# Increasing DPI for image reduction

I have an image that is 66x50 inch and 72 dpi, which looks great on any monitor because it's huge, but I actually have to reduce the image size to print it on a 44 inch paper.

I know that for print jobs to look good the dpi has to be around 300. So, should I increase the dpi to 300 and then reduce the image size or 72 is good enough if the image has to be reduced?

• "300 dpi equals good looking" is true for books, (top) magazines and calendars - in other words, stuff people actually look closely to. It also would look good on a billboard, except that's overkill, because nobody's going to look at a billboard from 10 inches away. What is the purpose of your large-size print? Commented Oct 15, 2015 at 17:23
• Digitally stored raster images are not,cannot and never will be in inches. What you have is a 4752px x 3600px image. Only the pixels are stored and in some formats, a flag for dpi is supported which is really just a suggestion. If you print this on paper or other physical substrate only then can it be actually measured in inches. If you print the exact untouched image at 66x50 inches it will then be 72dpi. If you print the exact untouched image at 15.84 x 12 inches, then it will be 300dpi. Resampling as mentioned in the answers is another word for (making up or throwing away pixels). Commented Oct 15, 2015 at 19:12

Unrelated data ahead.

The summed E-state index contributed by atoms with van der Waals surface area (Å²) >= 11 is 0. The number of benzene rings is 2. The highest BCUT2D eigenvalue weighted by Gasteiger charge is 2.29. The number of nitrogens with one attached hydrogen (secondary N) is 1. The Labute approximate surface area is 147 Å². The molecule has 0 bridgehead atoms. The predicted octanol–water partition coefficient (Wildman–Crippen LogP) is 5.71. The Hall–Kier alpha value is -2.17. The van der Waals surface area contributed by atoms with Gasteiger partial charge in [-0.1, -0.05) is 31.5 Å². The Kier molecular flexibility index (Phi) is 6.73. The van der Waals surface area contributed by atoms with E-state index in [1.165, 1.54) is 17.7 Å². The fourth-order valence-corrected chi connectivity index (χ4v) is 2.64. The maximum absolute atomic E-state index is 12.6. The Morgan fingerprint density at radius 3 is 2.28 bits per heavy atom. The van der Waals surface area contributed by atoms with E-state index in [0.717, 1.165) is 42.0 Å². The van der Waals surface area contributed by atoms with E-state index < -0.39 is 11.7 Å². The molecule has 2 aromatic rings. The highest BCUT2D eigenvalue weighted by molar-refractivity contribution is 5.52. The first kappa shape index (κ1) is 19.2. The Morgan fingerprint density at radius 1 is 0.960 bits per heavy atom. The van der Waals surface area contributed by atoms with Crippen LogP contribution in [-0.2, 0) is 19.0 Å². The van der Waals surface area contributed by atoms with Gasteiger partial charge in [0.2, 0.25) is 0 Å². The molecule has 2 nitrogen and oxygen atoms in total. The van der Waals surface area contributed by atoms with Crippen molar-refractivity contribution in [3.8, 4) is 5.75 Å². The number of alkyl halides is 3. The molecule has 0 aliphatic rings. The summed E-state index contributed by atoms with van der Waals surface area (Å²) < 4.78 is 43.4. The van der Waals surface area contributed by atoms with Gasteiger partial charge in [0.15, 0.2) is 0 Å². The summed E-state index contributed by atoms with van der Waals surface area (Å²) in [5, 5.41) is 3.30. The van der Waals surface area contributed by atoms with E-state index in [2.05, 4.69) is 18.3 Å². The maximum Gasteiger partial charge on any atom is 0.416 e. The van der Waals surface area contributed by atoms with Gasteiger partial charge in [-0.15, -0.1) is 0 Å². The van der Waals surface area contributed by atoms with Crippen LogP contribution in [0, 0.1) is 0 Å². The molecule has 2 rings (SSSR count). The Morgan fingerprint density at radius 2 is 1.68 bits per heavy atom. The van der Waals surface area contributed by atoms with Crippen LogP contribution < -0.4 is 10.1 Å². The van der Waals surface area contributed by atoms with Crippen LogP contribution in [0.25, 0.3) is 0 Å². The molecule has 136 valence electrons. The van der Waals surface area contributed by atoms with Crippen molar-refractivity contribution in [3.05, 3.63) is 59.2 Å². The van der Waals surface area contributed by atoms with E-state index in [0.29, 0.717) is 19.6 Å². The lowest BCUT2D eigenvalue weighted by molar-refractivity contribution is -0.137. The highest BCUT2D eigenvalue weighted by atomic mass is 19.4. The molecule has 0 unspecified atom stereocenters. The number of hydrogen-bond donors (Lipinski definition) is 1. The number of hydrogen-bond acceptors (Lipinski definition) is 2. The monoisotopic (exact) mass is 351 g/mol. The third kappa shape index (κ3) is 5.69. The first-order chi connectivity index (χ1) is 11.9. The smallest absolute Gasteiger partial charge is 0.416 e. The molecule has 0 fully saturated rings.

• @ jongware: yes, I forgot to mention that the print is intended to be hanged in a wall where you can look at it from up close. Commented Oct 15, 2015 at 21:08

Your image isn't big enough to boost the dpi from 72 to 300, at least not at your required size of 44 inches.

Taking a 66x50 in image at 72 dpi, and wanting to print it at 300 dpi means the largest the image can be is 15.84x12 in

At 44 inches in width, your image would be 33.3 in in height and have a dpi of 108, which is certainly an improvement over 72 dpi but nowhere near the desired 300 dpi.

And as Jongware mentioned you need to figure what the purpose of the print will be and from how far it will be viewed from. Maybe you won't even need 300 dpi.

An easy way to figure these numbers out is to open your image in Photoshop and then going to Image > Image Size... and then unchecking the Resample checkbox. You can then adjust the dimensions and resolution and the other numbers will adjust to match.

Here's what it looks like:

The 300 ppi is recomended for comercial printing with an output of 150 lpi. So the first question is: Are you using the file for comercial printing, for example a calendar or something?

If the answer is no, then don't be scared of using diferent resolutions than 300 ppi, like printing a poster on a plotter for hanging on the wall of your home.

So 4752x3600 px is a decent image. At 44 inches will give you a 108 ppi resolution. You won't see thoose pixels at 50 cm. But you still can improve that resolution a bit.

In my opinion you should only resample an image by an exact multipyer. In this case 200% using Bicubic sharper (In Photoshop)

This will give you a very good resolution of 216 ppi. This resolution is fine for that size.

• 300dpi also usually presumes reading at about arms length. Larger formats like posters and billboards are often less than 300. Commented Oct 15, 2015 at 19:16